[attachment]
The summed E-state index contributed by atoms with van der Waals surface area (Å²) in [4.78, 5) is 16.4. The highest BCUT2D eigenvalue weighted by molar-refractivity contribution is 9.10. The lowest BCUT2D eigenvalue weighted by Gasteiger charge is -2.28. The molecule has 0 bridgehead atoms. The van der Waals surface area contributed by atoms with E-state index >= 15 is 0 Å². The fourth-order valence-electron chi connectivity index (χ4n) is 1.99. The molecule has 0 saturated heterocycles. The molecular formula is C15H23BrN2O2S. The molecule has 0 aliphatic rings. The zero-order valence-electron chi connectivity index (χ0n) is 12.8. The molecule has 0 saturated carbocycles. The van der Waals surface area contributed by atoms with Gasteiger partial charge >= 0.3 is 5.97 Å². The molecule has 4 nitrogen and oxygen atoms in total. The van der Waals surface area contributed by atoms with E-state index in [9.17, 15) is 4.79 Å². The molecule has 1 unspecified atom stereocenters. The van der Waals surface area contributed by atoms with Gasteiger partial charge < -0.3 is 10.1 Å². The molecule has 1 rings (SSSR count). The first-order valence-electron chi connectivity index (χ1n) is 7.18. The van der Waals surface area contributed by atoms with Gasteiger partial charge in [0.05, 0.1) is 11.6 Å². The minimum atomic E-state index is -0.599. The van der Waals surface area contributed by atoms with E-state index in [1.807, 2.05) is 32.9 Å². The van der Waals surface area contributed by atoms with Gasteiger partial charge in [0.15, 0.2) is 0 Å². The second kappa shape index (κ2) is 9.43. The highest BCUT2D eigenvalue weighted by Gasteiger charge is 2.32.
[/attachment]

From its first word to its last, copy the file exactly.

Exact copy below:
The summed E-state index contributed by atoms with van der Waals surface area (Å²) in [4.78, 5) is 16.4. The highest BCUT2D eigenvalue weighted by molar-refractivity contribution is 9.10. The lowest BCUT2D eigenvalue weighted by Gasteiger charge is -2.28. The molecule has 0 bridgehead atoms. The van der Waals surface area contributed by atoms with E-state index >= 15 is 0 Å². The fourth-order valence-electron chi connectivity index (χ4n) is 1.99. The molecule has 0 saturated heterocycles. The molecular formula is C15H23BrN2O2S. The molecule has 0 aliphatic rings. The zero-order valence-electron chi connectivity index (χ0n) is 12.8. The molecule has 0 saturated carbocycles. The van der Waals surface area contributed by atoms with Gasteiger partial charge >= 0.3 is 5.97 Å². The molecule has 4 nitrogen and oxygen atoms in total. The van der Waals surface area contributed by atoms with E-state index in [9.17, 15) is 4.79 Å². The molecule has 1 unspecified atom stereocenters. The van der Waals surface area contributed by atoms with Gasteiger partial charge < -0.3 is 10.1 Å². The molecule has 1 rings (SSSR count). The first-order valence-electron chi connectivity index (χ1n) is 7.18. The van der Waals surface area contributed by atoms with Gasteiger partial charge in [0.05, 0.1) is 11.6 Å². The minimum atomic E-state index is -0.599. The van der Waals surface area contributed by atoms with E-state index in [1.807, 2.05) is 32.9 Å². The van der Waals surface area contributed by atoms with Gasteiger partial charge in [0.15, 0.2) is 0 Å². The second kappa shape index (κ2) is 9.43. The highest BCUT2D eigenvalue weighted by Gasteiger charge is 2.32.